Residents celebrate resilience year after flooding in Allenspark

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ALLENSPARK, Colo. -- For residents over the past year, the restaurant has been their rock in rough waters. Locals Ed and Erin Whicker come here for the food as much as the fortitude.

Before they ate, they decided to digest pictures of their property from a year ago today.

"This is my front yard,” Ed said. “What used to be the driveway is now the Front Creek."

When the skies opened up, the Whickers were not only cut off from the nearby towns of Allenspark and Riverside, but the rest of the world.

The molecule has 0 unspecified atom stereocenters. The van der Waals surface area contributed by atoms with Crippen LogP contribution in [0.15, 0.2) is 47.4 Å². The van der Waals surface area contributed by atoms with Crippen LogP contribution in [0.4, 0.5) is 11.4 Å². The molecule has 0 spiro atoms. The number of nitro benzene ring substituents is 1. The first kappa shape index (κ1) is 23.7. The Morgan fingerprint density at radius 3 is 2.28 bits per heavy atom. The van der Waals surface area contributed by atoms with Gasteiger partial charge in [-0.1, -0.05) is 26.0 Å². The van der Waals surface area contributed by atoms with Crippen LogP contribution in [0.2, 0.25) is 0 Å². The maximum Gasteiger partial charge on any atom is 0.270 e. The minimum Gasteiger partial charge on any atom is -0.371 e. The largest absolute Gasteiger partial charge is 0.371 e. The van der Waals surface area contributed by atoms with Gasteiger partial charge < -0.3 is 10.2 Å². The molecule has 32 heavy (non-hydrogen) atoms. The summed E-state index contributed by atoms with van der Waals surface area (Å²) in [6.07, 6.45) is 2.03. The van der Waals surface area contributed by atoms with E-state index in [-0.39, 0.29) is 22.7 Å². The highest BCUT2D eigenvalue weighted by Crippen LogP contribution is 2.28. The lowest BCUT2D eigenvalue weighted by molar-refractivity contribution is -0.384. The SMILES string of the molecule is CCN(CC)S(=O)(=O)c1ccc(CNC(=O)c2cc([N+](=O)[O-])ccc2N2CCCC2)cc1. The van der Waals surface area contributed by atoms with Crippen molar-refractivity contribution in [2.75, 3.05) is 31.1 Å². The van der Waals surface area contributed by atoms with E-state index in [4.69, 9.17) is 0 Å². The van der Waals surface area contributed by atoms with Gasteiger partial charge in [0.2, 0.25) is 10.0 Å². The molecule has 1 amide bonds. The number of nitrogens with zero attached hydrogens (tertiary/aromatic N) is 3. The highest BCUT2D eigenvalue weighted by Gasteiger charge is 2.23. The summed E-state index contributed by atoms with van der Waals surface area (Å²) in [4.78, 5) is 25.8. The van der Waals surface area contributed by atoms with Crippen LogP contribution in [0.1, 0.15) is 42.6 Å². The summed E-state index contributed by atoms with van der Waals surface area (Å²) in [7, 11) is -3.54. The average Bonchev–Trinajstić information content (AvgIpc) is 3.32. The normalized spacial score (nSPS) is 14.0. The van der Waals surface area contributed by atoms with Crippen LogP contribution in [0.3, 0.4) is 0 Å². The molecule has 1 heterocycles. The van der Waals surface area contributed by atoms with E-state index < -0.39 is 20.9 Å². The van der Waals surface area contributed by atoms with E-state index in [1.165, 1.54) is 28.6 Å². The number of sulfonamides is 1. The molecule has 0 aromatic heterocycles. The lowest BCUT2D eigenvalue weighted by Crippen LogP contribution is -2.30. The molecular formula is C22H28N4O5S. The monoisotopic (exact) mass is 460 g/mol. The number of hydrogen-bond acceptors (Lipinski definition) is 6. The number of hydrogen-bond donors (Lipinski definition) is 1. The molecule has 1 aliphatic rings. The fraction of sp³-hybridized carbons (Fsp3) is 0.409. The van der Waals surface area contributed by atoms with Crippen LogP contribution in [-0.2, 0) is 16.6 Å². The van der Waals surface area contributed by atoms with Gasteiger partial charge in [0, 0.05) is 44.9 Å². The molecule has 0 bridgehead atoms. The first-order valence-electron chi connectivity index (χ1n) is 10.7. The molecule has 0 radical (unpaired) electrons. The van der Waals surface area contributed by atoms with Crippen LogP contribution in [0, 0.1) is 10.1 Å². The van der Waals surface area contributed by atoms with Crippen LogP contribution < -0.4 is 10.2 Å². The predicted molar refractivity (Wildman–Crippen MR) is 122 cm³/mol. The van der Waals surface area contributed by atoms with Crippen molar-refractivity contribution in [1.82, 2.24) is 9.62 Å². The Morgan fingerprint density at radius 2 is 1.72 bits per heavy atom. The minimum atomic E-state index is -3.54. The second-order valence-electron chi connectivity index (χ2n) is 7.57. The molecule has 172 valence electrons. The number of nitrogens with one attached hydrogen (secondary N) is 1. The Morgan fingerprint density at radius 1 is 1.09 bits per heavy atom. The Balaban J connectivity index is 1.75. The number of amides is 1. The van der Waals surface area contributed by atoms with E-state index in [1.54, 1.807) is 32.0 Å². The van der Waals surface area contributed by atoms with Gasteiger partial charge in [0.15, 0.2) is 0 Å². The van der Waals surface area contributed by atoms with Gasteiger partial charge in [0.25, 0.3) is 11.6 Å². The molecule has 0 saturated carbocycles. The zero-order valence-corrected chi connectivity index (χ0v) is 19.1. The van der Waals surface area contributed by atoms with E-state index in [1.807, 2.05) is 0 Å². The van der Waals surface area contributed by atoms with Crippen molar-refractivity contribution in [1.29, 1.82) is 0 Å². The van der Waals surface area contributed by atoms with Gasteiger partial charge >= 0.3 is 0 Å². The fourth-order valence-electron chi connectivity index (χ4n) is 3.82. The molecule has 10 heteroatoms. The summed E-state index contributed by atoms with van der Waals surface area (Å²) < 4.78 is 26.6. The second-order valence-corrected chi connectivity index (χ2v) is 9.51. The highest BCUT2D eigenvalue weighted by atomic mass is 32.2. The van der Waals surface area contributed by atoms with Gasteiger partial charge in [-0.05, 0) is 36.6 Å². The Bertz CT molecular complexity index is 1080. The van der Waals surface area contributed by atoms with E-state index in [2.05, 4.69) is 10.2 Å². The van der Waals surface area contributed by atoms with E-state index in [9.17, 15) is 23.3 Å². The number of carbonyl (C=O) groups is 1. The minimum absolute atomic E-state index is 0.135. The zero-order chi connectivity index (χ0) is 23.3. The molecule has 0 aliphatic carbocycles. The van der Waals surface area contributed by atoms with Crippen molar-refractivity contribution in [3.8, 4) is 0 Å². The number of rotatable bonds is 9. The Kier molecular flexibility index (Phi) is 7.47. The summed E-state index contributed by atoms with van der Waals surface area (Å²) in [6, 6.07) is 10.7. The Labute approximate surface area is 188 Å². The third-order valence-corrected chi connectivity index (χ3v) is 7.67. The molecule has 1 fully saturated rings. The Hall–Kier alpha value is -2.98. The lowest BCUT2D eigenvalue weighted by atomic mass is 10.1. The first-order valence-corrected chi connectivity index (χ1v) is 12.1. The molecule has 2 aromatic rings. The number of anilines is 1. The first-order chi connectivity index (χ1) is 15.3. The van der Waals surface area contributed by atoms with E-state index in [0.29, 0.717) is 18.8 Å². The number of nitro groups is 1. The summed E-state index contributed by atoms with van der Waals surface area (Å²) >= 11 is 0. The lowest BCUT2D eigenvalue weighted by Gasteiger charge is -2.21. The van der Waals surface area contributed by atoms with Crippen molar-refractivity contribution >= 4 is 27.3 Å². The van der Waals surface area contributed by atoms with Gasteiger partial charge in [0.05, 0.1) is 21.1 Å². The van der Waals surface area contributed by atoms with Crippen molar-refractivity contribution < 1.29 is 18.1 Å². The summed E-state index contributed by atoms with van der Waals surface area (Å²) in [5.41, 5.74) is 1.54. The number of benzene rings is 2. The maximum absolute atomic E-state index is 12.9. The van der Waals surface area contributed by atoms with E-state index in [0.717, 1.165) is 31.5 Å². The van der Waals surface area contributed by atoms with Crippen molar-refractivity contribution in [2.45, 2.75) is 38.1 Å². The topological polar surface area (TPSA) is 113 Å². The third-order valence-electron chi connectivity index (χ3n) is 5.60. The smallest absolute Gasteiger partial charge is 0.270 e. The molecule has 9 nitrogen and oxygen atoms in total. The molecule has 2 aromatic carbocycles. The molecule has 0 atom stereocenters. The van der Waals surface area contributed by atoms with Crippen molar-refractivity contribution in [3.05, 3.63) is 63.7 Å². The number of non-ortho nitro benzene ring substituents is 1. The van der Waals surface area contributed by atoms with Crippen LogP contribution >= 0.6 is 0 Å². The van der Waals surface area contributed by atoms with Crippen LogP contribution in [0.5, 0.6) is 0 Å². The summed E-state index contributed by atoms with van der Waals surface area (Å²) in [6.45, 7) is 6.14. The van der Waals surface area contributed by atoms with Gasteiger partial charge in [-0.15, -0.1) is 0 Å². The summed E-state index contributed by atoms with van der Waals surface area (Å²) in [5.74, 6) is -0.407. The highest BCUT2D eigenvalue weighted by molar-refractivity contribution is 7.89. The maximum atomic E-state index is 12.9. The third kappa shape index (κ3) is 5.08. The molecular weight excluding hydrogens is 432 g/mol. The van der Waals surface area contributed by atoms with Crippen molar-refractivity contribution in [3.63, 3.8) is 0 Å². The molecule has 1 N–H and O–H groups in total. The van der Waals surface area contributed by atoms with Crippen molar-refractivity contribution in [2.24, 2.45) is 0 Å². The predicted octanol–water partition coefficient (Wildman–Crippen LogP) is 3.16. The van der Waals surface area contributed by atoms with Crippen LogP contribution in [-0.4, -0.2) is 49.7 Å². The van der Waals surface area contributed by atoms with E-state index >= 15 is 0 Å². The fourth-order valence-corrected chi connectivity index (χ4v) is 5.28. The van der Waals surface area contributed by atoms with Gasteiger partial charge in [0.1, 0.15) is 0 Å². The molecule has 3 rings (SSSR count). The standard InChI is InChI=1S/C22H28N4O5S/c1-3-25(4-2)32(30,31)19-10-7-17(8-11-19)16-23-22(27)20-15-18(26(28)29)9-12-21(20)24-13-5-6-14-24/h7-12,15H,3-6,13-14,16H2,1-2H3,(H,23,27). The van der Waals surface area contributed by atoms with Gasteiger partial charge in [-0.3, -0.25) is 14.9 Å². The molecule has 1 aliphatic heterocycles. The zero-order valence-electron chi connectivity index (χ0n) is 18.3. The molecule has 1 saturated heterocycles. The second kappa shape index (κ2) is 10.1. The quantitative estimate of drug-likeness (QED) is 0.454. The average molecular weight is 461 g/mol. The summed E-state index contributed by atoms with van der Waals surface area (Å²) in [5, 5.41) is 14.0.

"We were there when our bridge broke loose,” Ed said. “Our big wooded bridge went 'Goosh!'

The whickers decided to stay put, and they -- like countless others up here -- weathered the storm.

"I'm certainly proud of everybody for how resilience we've been and how hard we've worked to try to re-claim how their lives were like before,” Erin said.

And what better place to toast the 1-year journey -- from the depths of despair to the celebration of life -- than at the place that so many now call a 2nd home? The Meadow Mountain Café.

"We celebrating the fact that we came through it as well as we did – our strength and resilience in the face of what a difficult experience that was,” Erin said.

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